If you're suffering from these symptoms with no end, contact Dr. Nguyen today for help.
"Dr. Nguyen and his staff are very nice. The sinus procedure was tough at the beginning as I could not take steroids to aid the recovery process, but now I'm feeling great!"
The nasal passages in your nose are lined with mucous membranes. When these mucous membranes get inflamed, you can experience a condition called rhinitis. Inflammation of these membranes can be triggered by allergens, bacteria, viruses and irritants. When rhinitis symptoms last weeks and keep returning, the condition is considered to be chronic rhinitis.
Many people who deal with rhinitis don’t know a lot about the condition. They only know that they’re experiencing unpleasant symptoms. One of the first things you should know about rhinitis is that there are two types — chronic nonallergic rhinitis and allergic rhinitis.
Allergic rhinitis, also known as hay fever, is caused by allergies, which are an overreaction of your immune system to specific allergens. If you come into contact with an allergen you are sensitive to, such as mold, dander or pollen, you experience symptoms because your body releases chemicals known as histamines to protect you. These histamines cause inflammation in the nasal and eye area by increasing blood flow in these regions.
Nonallergic rhinitis causes the same symptoms as allergic rhinitis, but it occurs in people with no allergies. This type of rhinitis is not triggered by the immune system. Instead, it’s caused by inflammation in the nasal passages. While researchers are not quite sure what can cause chronic rhinitis and this inflammation, one theory is that it occurs when the body sends the wrong signals to the nasal passage.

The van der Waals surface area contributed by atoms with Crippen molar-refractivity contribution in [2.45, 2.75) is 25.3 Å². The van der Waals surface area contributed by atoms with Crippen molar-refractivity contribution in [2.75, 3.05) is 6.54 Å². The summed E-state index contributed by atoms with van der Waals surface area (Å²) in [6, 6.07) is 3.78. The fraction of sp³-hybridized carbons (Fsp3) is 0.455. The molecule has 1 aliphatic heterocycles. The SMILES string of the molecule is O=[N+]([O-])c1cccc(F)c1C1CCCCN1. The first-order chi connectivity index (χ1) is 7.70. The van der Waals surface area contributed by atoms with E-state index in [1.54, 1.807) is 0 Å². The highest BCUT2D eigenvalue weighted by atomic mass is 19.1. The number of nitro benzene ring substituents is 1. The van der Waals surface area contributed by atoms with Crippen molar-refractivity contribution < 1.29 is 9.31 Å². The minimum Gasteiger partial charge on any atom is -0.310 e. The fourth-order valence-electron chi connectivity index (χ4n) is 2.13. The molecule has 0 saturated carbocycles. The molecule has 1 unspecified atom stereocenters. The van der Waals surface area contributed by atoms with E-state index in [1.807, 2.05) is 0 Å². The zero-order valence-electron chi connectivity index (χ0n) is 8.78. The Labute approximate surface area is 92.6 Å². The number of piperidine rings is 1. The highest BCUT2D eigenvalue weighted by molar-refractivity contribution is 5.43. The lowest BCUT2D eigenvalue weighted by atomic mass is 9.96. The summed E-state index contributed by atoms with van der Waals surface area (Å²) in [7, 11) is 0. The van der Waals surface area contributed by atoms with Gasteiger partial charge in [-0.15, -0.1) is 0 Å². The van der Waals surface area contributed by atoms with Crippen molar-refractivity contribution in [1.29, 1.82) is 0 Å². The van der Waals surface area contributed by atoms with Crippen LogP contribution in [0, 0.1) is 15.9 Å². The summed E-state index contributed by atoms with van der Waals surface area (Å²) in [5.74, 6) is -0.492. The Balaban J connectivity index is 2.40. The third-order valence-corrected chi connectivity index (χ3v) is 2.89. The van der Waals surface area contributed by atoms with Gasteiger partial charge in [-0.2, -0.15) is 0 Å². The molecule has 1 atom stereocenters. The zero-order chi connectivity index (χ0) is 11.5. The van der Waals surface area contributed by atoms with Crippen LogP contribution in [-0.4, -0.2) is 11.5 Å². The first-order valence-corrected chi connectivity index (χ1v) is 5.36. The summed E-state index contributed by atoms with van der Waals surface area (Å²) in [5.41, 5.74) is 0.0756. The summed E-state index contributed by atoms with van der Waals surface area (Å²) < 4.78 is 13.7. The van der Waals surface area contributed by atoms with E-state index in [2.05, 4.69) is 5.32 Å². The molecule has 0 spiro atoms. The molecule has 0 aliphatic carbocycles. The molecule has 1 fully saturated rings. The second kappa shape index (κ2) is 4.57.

One way to tell which type of rhinitis you have is to get allergy tests. If the tests come back negative, you have nonallergic rhinitis.
Some of the most common symptoms of chronic rhinitis include:
The symptoms of allergic rhinitis are very similar to the symptoms of nonallergic rhinitis. However, allergic rhinitis symptoms are more likely to include itchy, watery eyes. They are also triggered by specific allergens, so you may notice you experience chronic allergic rhinitis symptoms only when you’re around cats or only during specific seasons when pollen counts are high.
While nonallergic rhinitis is not triggered by allergens and can occur year-round, symptoms may be triggered by weather changes, airborne irritants, odors, some chronic health conditions, some medications and specific foods.
While congestion and a runny nose may not seem terrible, chronic rhinitis symptoms can seriously affect your quality of life. Constant sneezing and congestion can affect a patient’s sense of taste and smell.
It can also make it harder to breathe ease and to sleep well, which can impact overall health, mood, blood pressure, energy levels, productivity, memory, cognitive function and even safety. Chronic fatigue caused by poor breathing and poor sleep can be dangerous if you’re so tired you are not functioning.